Meyerbeer’s opera stagings are still very rare and I was very pleased to see L’africaine scheduled in this year’s season of the Deutsche Oper Berlin (or Vasco da Gama, as Meyerbeer intended to call the opera). Meyerbeer was once performed with the frequency and acclaim of today’s Andrew Lloyd Webber musicals but has almost fallen into oblivion. And stage it today as Meyerbeer intended it is difficult due mainly due to the costs of finding the appropriate singers of the often murderous roles, a conductor able to keep up the musical tension, and a director capable of making the, often several hour long, opera not fall into an interpretational disaster. Let’s start by the latter point. The set is interesting with the huge sails that dominate the scene, alternating with the huge black worldmap. But other than that the directions is disastrous showing us girls in underwear, a rape scene, people singing statically throughout the acts and ideas and messages that don’t relate to one another, but change aleatorically. A perfect example of a “modern staging”. Unfortunately there was no thread throughout the opera and I soon fell into indifference, boredom, and slight anger.
Not much better the conductor Enrique Mazzola. Or better, he directed well the more famous passages but failed to bring cohesion between the single numbers. Sometimes the orchestra was not synchronized with the singers, the colours of the score underlying the characters barely present, and unacceptable the cuts. Unacceptable for an opera house to spend all this money on an opera who only gives part of its potential and unacceptable for the singers, whose presence and importance is diminished. Cuts which might maybe have been agreed by the singers. Sophie Koch’s voice was smooth with a nice dark timbre but very inflexible, she goes as far as to flatten the singing line in the few florid passages, the phrasing is only approximate and the top notes are “difficult”. Clearly the role is a size too big for her. Roberto Alagna was very good, luscious timbre, moving interpretation, excellent diction. Overall quite convincing although also his top notes are a bit “pulled” (and what the heck was the long final top note at the end of act I, holding it as long as possible only to awkwardly yodel it down somewhere towards to final chord??).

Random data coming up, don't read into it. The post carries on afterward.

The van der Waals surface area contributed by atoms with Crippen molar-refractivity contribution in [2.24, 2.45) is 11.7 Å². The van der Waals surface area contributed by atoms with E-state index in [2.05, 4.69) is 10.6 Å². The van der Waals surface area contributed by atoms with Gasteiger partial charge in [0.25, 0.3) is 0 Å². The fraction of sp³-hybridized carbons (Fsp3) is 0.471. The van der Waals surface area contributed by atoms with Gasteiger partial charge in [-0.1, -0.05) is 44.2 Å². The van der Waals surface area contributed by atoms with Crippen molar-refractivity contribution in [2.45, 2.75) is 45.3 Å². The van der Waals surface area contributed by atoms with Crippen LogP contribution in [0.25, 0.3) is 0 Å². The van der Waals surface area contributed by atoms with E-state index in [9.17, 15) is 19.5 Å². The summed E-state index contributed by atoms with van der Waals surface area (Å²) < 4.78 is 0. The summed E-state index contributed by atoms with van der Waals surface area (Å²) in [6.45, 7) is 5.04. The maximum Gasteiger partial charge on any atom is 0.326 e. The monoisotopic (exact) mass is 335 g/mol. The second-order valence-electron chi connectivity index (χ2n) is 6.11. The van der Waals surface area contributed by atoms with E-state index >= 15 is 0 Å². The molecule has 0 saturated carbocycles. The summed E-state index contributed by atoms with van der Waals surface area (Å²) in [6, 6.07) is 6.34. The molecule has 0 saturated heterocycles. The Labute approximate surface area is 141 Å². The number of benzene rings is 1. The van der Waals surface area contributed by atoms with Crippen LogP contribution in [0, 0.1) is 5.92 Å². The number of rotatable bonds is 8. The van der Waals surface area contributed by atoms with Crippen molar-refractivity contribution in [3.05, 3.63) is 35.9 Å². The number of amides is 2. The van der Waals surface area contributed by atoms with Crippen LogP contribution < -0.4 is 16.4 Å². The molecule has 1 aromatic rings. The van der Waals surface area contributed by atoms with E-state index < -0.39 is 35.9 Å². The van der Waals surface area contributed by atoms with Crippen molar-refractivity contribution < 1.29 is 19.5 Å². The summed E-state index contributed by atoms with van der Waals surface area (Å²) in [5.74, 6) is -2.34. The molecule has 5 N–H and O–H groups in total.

A well deserved success that of Nino Machaidze, with no usual shrillness, a resounding voice with easy top notes, a good interpretation and a charming stage presence made her an ideal Ines. Seth Carico has a nice dark voice and sings well all over the range, his stage presence coupled with a very good vocal performance was one of the very few enjoyments of this production. Clemens Bieber had a very ungrateful timbre while Marcus Brück as Nelusco was acceptable with a powerful voice but approximate phrasing and problematic florid passages. Other theatres have tried to stage Meyerbeer and were more convincing Brussels with the Huguenots, Chemnitz with Africaine and to a certain extend Venice with Africaine. For the Deutsche Oper Berlin a completely missed opportunity.
Musikalische Leitung-Enrique Mazzola, Inszenierung-Vera Nemirova, Regie-Mitarbeit-Sonja Nemirova, Bühne-Jens Kilian, Kostüme-Marie-Thérèse Jossen, Choreografische Mitarbeit-Bharti Ramdhoni, Silke Sense, Video-Marcus Richardt, Don Pedro-Seth Carico, Don Diego-Andrew Harris, Ines-Nino Machaidze, Vasco da Gama-Roberto Alagna, Don Alvar-Clemens Bieber, Der Großinquisitor-Dong-Hwan Lee, Nelusco-Markus Brück, Selica-Sophie Koch, Der Oberpriester der Brahmanen-Albert Pesendorfer, Anna-Irene Roberts, Matrosen 1-3-Paul Kaufmann, Gideon Poppe, Thomas Lehman, 4. Matrose /Gerichtsdiener-Michael Adams